Son and grandson charged with murdering Plymouth Township man

Posted: July 05, 2014

A grown son with a taste for drugs. A father fed up. A murder in Montgomery County. A trip to a Walmart for supplies to hide the body.

That scenario emerged from details in court documents about how and why Jack St. Onge, an 88-year-old retiree living in a comfortable Plymouth Township home, came to be killed and have his body dumped in rural northeastern Pennsylvania.

St. Onge's son, David St. Onge Sr., 59, was charged Wednesday with third-degree murder and other offenses. The victim's grandson, David Jr., 20, faces misdemeanor charges, including abuse of a corpse and tampering with evidence. He did not post bail.

"It's tragic," said Thomas McGoldrick, Montgomery County deputy district attorney and chief of the trials division. "You have three generations of men from the same family, and you have a son killing his father, and a grandson helping to dispose of the body. It's horrible to even think of that happening within a family."

Jack St. Onge, a friend said, was a good neighbor, an intelligent man who once worked for the Univac computer firm. He loved to golf, said neighbor Marian Wilbar, and did so until recently.

The police affidavit of probable cause, part of the defendants' court files, presents a blend of ordinary and surreal details. Much of the information comes from the accused killer, who admitted his actions to investigators, according to the affidavit.

Needed company?

The slaying occurred on a busy two-lane stretch of Arch Road in Plymouth Township, police say, in a 2,200-square foot split-level Colonial with three bedrooms and an attached two-car garage.

St. Onge Sr. told detectives that he and his son moved there in February.

Six or seven years before, Jack St. Onge's wife had died, said Wilbar. She lives near St. Onge's house but did not have much contact with the son or grandson - though, she said, the grandson "cut my grass on Sunday afternoon, and I paid him, and that was it."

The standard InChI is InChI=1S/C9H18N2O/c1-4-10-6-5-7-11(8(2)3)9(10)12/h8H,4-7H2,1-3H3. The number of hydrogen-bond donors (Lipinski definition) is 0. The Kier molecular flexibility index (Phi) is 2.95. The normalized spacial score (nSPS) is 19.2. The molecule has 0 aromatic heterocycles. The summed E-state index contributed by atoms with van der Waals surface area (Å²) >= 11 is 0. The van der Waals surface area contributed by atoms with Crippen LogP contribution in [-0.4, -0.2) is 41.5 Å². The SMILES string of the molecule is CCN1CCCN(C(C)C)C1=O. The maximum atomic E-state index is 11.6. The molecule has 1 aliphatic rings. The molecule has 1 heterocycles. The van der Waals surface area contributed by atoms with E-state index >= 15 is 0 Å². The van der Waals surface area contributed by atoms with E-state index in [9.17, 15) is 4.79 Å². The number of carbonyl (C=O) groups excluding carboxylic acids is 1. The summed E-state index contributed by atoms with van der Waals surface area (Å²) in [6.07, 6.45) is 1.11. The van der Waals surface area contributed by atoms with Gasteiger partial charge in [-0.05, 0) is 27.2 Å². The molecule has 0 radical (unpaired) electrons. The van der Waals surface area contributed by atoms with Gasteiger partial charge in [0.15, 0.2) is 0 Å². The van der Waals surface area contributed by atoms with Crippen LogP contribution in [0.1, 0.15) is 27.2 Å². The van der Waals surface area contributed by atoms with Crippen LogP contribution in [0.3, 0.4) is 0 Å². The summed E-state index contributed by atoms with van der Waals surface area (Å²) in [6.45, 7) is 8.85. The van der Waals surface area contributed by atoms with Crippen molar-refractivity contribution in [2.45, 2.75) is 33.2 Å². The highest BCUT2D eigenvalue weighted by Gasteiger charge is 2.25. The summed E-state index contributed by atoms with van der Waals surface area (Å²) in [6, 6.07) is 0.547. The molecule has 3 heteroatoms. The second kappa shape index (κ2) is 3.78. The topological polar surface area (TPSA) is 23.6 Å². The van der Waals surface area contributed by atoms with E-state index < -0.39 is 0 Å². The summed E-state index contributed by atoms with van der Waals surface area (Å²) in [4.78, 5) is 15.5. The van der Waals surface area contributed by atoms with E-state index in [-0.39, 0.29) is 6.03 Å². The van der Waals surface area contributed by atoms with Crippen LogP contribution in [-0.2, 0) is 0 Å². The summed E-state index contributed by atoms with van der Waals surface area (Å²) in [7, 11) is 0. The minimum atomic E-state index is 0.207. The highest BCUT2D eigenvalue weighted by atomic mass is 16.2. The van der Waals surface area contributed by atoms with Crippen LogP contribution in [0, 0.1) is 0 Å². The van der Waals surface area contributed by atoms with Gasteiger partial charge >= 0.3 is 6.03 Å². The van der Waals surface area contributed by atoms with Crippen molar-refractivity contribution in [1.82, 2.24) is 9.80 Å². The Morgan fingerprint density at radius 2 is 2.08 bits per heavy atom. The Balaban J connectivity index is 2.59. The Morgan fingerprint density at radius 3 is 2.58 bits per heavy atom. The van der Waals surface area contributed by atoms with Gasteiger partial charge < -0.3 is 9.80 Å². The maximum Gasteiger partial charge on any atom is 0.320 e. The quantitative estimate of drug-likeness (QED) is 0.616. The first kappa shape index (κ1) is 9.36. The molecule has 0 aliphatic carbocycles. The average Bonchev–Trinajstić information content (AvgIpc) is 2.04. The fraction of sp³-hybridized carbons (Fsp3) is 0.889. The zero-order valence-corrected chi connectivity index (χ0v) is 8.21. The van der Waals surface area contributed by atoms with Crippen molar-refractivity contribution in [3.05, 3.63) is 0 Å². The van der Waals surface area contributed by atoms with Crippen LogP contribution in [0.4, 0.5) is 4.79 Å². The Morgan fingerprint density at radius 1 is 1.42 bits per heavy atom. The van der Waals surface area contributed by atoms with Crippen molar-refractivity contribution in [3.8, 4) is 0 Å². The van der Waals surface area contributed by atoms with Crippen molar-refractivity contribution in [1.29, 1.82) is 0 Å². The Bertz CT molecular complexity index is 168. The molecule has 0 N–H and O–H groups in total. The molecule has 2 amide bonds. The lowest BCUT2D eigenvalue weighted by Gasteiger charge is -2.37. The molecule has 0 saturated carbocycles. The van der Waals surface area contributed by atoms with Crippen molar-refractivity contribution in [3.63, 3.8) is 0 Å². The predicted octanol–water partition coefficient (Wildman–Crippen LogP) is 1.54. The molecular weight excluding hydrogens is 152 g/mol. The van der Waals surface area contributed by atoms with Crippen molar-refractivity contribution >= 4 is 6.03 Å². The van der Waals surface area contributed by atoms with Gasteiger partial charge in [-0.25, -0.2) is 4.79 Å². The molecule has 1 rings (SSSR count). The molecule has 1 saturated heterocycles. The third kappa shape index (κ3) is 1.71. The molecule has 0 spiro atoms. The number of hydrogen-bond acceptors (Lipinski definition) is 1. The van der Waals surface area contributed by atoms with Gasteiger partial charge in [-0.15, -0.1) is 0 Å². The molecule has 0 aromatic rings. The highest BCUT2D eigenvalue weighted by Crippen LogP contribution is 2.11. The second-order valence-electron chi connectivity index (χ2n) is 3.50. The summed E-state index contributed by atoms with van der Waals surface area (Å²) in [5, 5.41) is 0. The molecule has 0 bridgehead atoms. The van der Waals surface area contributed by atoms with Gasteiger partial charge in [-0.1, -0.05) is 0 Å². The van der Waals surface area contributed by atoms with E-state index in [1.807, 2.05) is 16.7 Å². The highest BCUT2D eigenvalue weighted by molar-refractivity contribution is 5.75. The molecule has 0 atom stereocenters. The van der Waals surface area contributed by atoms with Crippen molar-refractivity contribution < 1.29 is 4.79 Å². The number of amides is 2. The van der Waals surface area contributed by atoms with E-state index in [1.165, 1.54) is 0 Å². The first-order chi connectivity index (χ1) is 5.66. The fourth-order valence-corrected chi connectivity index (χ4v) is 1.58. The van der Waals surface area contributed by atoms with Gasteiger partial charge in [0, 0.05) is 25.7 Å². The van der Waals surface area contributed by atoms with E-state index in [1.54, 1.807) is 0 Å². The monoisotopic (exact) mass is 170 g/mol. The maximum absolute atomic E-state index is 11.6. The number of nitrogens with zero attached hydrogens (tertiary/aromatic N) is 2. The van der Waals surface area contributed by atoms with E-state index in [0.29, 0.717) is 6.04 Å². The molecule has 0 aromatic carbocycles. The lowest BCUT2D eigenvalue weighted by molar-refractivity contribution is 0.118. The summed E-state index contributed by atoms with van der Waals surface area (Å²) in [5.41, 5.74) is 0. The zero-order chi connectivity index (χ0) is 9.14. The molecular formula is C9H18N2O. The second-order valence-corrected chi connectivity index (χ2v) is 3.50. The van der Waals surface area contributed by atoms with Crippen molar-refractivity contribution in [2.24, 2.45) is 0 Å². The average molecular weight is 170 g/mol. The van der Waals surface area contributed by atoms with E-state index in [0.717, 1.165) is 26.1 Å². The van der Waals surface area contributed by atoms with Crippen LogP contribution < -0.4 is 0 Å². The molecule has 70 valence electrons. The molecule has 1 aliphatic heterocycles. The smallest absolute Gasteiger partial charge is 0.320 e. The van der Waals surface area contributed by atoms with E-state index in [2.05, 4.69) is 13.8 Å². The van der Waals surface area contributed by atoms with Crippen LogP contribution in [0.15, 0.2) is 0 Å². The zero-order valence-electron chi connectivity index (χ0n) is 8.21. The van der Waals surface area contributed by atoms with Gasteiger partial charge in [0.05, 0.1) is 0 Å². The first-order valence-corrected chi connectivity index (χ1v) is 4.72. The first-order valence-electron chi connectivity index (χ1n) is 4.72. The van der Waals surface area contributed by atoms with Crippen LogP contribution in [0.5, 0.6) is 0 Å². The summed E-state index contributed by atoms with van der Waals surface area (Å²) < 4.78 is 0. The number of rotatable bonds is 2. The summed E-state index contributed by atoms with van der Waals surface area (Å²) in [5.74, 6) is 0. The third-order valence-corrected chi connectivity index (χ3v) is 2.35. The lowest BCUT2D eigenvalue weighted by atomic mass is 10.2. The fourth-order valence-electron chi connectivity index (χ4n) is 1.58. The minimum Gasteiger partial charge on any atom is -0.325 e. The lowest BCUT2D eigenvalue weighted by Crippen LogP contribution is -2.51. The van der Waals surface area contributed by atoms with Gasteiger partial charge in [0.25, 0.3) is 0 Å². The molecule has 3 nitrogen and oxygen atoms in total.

Court documents do not describe the relationship between David St. Onge Sr. and his father.

In April, St. Onge Sr. was charged with public drunkenness, according to Montgomery County Court records. Then, on June 10, according to the affidavit's account of St. Onge Sr.'s statement to detectives, "his father told him that he was going to throw him out of the house."

St. Onge Sr. grabbed a Maglite flashlight "and struck his father in the back of the head after he walked up the basement stairs." After the blow, St. Onge Sr. checked his father for signs of life and found none.

Cleanup came next, according to the affidavit.

St. Onge Sr. put his father's body in a closet, removing from him a gold bracelet, necklace, and ring. Police said St. Onge Sr. later sold those items at a Philadelphia gold buyers' shop for $583, and bought heroin and food with the money.

He used Fantastik and Lysol cleaners to remove the blood from the area where he had attacked his father, the affidavit said. Later, a Montgomery County detective examining the crime scene would notice "an area of wall that appeared to have been cleaned or recently painted" - along with blood splatter on the basement door and the foyer closet door.

After he struck his father, St. Onge Sr. asked his son, who had been doing yard work, to help him get rid of the body.

"The two went to the East Norriton Walmart, where David Sr. purchased two tarps, Gorilla brand duct tape, and two flashlights," the document said.

Father and son wrapped Jack St. Onge in the tarps, put the body in the trunk of the victim's 2007 Toyota Corolla, bought a map, and drove to a remote location in Northeastern Pennsylvania, not far from the New York border.

Ruled a homicide

On the morning of June 27, two employees of a logging company were working in a wooded area of Gibson Township, Susquehanna County, when they smelled a "foul odor." They cut a small hole in the tarp to see what was causing the smell and saw a shirt, belt, and tan pants.

They called Pennsylvania state police.

An autopsy Tuesday by the Susquehanna County Coroner's Office concluded that the manner of death was a homicide, with blunt head trauma as the cause, Coroner Anthony J. Conarton said Thursday.

During the autopsy, the doctor removed a pacemaker. St. Onge was identified through its serial number.

It was not clear on Thursday what the funeral arrangements will be. David St. Onge Sr. and David Jr. are being held in the Montgomery County Correctional Facility.



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